top of page

Water is a natural monopoly and we haven’t got privatisation right - by Tom Stevenson - 25.08.22

Updated: Aug 26, 2022

With regard to our utilities, the case for private over public monopoly has yet to be made according to Tom Stevenson in an article for the Telegraph. And no more so than in the water industry where lack of investment, leaking pipes and rising bills over many years have led to growing levels of customer dissatisfaction.

“The finger has inevitably been pointed at the industry’s privatisation, close to the end of the Thatcher government in 1989.

Even for those who accept that most industries are better served by private ownership, there is a nagging feeling that water may have been a bridge too far, the last hurrah of a revolution that had already run its course.

The case against has several strands. The first is that selling off the water companies failed to create an incentive for the necessary investment in infrastructure.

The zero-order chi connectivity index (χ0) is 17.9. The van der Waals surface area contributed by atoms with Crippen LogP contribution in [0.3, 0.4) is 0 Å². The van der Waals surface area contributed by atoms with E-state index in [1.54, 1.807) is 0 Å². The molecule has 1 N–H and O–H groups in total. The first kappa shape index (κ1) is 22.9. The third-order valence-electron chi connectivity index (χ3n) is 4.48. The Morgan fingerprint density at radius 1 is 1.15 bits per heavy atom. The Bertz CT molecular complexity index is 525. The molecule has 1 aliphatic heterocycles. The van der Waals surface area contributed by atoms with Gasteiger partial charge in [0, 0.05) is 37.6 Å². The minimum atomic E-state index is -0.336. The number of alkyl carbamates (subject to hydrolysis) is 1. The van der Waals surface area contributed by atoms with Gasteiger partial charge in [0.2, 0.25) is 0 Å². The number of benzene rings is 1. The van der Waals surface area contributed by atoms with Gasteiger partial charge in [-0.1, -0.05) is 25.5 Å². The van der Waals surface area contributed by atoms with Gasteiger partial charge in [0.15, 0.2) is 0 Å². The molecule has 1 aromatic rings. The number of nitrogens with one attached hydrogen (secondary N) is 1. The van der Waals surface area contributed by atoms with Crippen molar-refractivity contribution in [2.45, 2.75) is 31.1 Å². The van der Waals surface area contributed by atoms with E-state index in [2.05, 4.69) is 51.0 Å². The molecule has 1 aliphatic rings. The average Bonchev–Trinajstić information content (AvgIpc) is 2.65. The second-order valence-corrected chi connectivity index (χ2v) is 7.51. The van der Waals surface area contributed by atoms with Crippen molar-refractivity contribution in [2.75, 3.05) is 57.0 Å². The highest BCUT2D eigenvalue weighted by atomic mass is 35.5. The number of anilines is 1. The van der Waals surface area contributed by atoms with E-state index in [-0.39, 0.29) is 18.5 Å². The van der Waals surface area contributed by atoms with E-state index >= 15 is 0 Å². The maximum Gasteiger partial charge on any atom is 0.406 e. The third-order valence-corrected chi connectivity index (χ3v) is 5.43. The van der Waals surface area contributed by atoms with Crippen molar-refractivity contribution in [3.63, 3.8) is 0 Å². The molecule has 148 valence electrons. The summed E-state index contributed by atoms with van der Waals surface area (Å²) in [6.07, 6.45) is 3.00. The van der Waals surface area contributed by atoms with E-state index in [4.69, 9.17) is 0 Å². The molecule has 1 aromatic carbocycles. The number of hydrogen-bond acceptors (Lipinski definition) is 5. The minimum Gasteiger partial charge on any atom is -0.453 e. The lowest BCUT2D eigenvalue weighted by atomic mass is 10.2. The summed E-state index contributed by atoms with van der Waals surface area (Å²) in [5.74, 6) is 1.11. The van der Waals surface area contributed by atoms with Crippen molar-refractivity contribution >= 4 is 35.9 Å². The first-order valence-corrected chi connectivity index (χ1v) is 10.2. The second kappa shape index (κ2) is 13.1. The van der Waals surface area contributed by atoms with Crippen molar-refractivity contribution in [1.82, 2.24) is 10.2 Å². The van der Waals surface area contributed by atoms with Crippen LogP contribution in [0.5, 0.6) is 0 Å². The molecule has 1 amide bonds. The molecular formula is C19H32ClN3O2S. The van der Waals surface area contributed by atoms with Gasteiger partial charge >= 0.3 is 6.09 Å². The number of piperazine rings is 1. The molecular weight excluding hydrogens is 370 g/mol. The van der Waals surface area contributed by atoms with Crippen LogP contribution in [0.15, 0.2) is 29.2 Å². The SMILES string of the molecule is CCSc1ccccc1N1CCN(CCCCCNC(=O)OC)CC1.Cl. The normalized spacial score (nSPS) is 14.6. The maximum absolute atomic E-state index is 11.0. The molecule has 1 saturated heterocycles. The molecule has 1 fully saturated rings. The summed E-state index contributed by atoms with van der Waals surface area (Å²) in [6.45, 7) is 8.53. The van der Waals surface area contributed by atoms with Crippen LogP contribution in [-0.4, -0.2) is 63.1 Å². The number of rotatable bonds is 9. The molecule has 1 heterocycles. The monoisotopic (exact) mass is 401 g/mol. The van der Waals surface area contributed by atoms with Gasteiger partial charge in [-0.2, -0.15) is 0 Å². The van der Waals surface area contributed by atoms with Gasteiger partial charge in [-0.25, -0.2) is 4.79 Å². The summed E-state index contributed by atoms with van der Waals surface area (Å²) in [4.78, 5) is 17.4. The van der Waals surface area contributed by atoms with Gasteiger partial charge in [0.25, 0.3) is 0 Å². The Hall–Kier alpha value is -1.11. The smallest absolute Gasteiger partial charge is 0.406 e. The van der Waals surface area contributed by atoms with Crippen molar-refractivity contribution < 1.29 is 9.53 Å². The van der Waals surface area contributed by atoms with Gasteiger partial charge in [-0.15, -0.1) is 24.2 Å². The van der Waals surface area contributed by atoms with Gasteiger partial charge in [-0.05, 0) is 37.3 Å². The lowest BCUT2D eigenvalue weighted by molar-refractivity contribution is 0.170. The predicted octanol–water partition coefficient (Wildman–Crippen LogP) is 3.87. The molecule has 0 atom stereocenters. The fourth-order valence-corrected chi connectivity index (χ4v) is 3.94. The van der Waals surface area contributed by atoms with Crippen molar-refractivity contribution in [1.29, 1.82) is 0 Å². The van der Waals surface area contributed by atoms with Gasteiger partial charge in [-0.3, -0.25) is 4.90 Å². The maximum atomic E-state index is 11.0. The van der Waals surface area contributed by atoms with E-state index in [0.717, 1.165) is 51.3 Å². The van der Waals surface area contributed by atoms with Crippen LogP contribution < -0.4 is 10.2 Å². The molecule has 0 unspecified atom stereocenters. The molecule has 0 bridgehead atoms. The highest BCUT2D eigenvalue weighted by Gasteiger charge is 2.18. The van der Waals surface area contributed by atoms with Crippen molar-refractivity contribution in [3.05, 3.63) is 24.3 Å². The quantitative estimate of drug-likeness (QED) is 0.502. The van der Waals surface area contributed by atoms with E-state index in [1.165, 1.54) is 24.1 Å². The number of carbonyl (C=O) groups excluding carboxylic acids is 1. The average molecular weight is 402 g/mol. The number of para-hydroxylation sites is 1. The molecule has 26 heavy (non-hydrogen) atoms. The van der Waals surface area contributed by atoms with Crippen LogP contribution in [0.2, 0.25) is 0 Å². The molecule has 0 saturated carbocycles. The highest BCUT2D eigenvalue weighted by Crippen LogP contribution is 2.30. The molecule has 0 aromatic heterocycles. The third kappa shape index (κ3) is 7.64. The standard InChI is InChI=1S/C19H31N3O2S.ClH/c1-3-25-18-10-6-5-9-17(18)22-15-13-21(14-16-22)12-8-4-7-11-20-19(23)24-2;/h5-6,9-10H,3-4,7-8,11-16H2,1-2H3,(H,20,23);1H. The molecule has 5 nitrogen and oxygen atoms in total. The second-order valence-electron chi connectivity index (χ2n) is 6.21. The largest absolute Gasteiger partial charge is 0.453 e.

Another argument against water privatisation is that it provided companies with the justification for maximising shareholder returns at consumers’ expense by loading their balance sheets with debt.

A third entirely reasonable criticism of what has happened over the past 30 years is the way in which control over the most basic of life-sustaining resources has been handed to foreign concerns.”

The underlying problem lies in the nature of a monopoly:

“Because, when competition cannot play its part, as it cannot with a natural monopoly business like water and sewage, regulation needs to fill the gap.”

An effective regulator has two essential tasks:

“The first…should be to ensure that balance sheets are constrained so that companies increase equity returns via improved productivity rather than by taking the far easier route of cranking up financial leverage. The second job is to ensure that corners are not cut to circumvent price controls. On both fronts, regulation has fallen short.”

Both jobs need to be addressed if the current policy is to have any traction with the public.

Otherwise its track record will be no better than it was in public ownership.

The full article can be read below with a link to the original here:

Article by Tom Stevenson for the Telegraph - Water is a natural monopoly and we haven't go
Download • 177KB

CREDIT: Carlos Jasso/Bloomberg

20 views0 comments
bottom of page